A close-up look at the Australian's purpose-built ride
Australian's 2015 Tinkoff-Saxo team bike
Winner of the 2015 Tour Down Under
New and old kicks and lids seen at WorldTour race
More variety and technical terrain mean it won't be easier
Just about a month ago, the 17th Crocodile Trophy finished with victories by Dutchman Jeroen Boelen and Australian Jessica Douglas. But the 2012 edition of the race won't look like the one that just finished. It will be shorter and will include more technical terrain.
The 2012 Crocodile Trophy will start in Far North Queensland on October 20 with a bang: for the first time, the World Cup tracks at Smithfield in Cairns will be included for stage 1. The 30km race course on the technically challenging terrain will also allow local Australian and New Zealand riders to race with the international Crocodile Trophy crowd, and there are plans to open up stage 2 from Cairns to Lake Tinaroo to the public as well.
From Cairns, the following eight days will challenge the technical skills of participants more than ever previously. "The stages will be shorter, however, they will include considerably more mountain bike tracks," said event organizer Gerhard Schönbacher. The race is famous for including large sections of gravel roads, many of which are extremely rough.
Furthermore, a time trial in the historic mining town of Irvinebank will add some variety.
Overall, the participants will ride 866km, with the longest stage covering 136km.
The Outback will continue to be centre-stage with the cattle station at Mt. Mulligan, Mitchell River and the Bicentennial National Trail all being included in the stage plan of the race through the Australian bush. In addition, the legendary stage through the "Quinken Aboriginal Reserver" from Maytown to Laura will be revived and included after a 10-year hiatus.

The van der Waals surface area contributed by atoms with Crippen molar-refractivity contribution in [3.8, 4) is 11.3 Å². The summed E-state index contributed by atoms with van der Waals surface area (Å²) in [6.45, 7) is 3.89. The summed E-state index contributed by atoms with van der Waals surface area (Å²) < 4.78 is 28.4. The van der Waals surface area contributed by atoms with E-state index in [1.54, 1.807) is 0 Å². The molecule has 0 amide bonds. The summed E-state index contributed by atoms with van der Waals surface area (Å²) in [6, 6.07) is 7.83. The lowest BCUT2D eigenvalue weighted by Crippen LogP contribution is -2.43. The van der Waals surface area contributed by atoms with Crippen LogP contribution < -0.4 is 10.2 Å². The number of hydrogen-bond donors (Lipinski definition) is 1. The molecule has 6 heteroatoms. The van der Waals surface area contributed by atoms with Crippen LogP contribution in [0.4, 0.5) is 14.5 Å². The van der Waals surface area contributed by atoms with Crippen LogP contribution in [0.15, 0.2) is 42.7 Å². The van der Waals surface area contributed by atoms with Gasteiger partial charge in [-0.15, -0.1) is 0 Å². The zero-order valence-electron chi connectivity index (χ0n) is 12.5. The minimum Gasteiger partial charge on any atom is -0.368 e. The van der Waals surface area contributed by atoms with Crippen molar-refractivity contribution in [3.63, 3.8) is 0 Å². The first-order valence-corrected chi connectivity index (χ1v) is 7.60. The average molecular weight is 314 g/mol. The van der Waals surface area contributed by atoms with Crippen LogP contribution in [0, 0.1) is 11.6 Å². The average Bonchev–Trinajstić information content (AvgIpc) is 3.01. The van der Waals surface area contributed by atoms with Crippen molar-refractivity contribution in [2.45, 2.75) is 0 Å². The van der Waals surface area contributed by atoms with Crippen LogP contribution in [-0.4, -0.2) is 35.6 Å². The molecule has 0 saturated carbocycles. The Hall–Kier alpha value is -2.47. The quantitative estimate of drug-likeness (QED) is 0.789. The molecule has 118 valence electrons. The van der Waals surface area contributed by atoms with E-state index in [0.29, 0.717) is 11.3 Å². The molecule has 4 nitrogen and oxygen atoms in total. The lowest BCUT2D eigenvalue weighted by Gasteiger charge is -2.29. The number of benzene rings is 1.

In addition to the individual and team of three classifications, another category will be offered in 2012. The "Croc Adventure" team category will be for teams of two (male, female or mixed). The participants in this...
Schwalbe will back both series
The 2012 and 2013 Euro and British Four Cross Series signed a deal renewing their relationships with title sponsor Schwalbe. The series, which will continue to be known as the Schwalbe British 4X Series and the Schwalbe Euro 4X Series, have attracted top riders. The continuation of both series comes as good news to four cross riders after the UCI dropped the discipline from its 2012 Mountain Bike World Cup.
Schwalbe Euro 4X Series
The Schwalbe Euro 4X Series came down to the very last race in 2011 to decide the top three overall. Joost Wichman had led the series from round 1 in Houffalize, Belgium, but at the final round in Pec, Czech Republic, Tomas Slavik did just enough to overturn Joost's lead and be crowned Euro 4X Series Champion. The series was a showcase for four cross and organizers promise that the events will be even better in 2012.
Michael Kull, Schwalbe Europe's marketing manager said, "We are proud to be the title sponsor of the 'Schwalbe Euro and British 4X Series' again for 2012-2013 and hope we can support the development of the sport in the next few years. I'm sure the series and sport in general can only benefit from recent developments in the World Cup."
"Schwalbe has always seen a big potential in four cross to prove our tires in the hardest conditions. Hardtails racing over different terrain every week is a fantastic test for any of our tyres. We've just introduced our Racing Ralph and Nobby Nic treads in the four cross-specific GateStar compound and are glad to be able to give something back with our continued sponsorship."
Schwalbe British 4X Series
The Schwalbe British 4X Series will be run over seven rounds in 2012. With increased rider numbers in 2011, Chris Roberts, the series organiser, is ecstatic with the progress four cross has made in the UK over the...
Six days of racing in Córdoba and Jaén
Organizers released the 2012 route of the Andalucía Bike Race, including than 400 kilometres of mountain bike stage racing with over 12,000 metres of climbing split into six days of racing. They had previously announced the race's second edition dates of February 26 - March 2.
The competition will start with a semi-urban prologue in Córdoba (a team time trial) and will be followed by five marathon stages.